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Abstract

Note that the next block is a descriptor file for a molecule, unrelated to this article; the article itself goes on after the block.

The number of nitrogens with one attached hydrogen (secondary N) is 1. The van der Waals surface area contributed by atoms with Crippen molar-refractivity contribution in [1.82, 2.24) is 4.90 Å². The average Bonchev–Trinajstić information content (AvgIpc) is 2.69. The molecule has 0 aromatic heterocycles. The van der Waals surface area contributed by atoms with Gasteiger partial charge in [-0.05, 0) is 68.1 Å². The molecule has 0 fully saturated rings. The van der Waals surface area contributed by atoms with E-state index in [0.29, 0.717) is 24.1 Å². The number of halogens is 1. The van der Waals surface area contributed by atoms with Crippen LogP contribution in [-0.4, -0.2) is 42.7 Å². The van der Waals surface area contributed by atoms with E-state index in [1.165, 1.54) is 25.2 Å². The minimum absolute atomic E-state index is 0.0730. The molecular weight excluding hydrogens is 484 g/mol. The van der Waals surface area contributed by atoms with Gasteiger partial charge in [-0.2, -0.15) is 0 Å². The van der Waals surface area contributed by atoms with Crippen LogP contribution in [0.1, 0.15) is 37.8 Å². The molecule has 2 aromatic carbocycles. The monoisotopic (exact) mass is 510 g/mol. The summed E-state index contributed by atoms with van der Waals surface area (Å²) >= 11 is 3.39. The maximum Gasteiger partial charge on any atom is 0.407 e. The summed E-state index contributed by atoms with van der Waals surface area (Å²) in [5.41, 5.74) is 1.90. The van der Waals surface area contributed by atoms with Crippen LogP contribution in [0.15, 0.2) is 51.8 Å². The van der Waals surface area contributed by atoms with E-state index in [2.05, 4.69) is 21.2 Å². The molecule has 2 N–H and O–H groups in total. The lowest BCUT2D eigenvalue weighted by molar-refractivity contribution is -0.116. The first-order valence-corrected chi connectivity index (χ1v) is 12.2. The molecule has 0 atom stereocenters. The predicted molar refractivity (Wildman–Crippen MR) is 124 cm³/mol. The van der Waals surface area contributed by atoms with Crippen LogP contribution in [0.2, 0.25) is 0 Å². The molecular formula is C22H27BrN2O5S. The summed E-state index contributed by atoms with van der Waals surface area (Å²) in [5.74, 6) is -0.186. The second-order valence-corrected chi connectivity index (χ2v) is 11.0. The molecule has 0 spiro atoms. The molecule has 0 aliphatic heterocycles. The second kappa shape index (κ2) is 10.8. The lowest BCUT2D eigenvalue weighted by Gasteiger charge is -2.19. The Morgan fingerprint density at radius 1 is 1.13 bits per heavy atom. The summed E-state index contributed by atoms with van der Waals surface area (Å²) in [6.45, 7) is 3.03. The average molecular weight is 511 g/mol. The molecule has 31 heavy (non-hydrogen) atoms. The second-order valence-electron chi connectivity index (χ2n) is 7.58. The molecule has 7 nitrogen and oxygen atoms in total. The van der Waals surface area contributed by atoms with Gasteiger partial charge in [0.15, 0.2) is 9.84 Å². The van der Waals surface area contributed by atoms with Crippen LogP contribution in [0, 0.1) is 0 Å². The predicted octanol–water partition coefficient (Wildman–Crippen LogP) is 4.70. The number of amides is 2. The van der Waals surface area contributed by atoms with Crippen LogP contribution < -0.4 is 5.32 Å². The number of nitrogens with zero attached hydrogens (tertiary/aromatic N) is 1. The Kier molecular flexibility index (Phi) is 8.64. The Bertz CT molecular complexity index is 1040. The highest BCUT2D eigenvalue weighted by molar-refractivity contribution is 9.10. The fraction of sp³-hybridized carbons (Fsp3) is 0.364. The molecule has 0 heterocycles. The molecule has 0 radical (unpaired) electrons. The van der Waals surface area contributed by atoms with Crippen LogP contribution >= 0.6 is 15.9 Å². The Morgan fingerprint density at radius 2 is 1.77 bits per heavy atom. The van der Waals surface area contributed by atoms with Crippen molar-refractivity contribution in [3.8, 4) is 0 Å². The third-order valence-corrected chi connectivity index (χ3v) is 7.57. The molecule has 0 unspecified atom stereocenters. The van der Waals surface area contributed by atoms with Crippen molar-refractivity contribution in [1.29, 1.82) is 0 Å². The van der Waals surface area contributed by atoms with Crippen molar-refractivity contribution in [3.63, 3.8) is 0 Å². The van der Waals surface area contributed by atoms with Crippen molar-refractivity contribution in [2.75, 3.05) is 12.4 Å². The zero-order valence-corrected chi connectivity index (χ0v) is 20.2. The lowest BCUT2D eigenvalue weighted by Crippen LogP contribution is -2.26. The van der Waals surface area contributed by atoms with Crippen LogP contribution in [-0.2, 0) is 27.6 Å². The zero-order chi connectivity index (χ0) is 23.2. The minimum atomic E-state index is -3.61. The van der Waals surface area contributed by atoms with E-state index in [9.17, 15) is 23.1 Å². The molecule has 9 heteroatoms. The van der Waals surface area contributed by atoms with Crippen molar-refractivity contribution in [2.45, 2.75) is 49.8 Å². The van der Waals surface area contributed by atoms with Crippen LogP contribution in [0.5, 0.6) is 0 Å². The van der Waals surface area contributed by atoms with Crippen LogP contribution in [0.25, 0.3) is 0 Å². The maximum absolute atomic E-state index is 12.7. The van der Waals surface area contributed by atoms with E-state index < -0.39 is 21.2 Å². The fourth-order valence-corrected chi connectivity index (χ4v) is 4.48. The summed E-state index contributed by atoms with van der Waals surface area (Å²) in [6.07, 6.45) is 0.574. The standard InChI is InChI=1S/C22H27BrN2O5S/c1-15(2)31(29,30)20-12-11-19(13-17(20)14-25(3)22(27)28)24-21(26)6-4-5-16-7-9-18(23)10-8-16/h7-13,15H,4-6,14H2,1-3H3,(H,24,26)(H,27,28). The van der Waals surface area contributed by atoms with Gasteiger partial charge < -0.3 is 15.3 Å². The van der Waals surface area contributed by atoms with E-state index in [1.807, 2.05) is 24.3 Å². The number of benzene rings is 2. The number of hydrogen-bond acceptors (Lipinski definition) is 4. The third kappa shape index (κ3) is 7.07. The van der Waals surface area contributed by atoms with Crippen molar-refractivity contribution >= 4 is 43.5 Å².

We provide a general framework for quantifying the effects of genotypic selection prediction accuracy and varying cost ratios of phenotyping to genotyping on the economic performance of genotypic selection relative to traditional phenotypic selection. Economic performance is measured using normalized average cost per unit of genetic gain. The economic performance of genotypic selection declines with (1) trait heritability, (2) relative cost of genotyping, and (3) the number of QTL (genes) affecting the trait. The benefits of increasing the training population size tend to be higher for traits with low heritability and traits affected by a larger number of QTL. The economically optimal sizes of the training population tend to be larger than the sizes that are typically used in current plant breeding programs.

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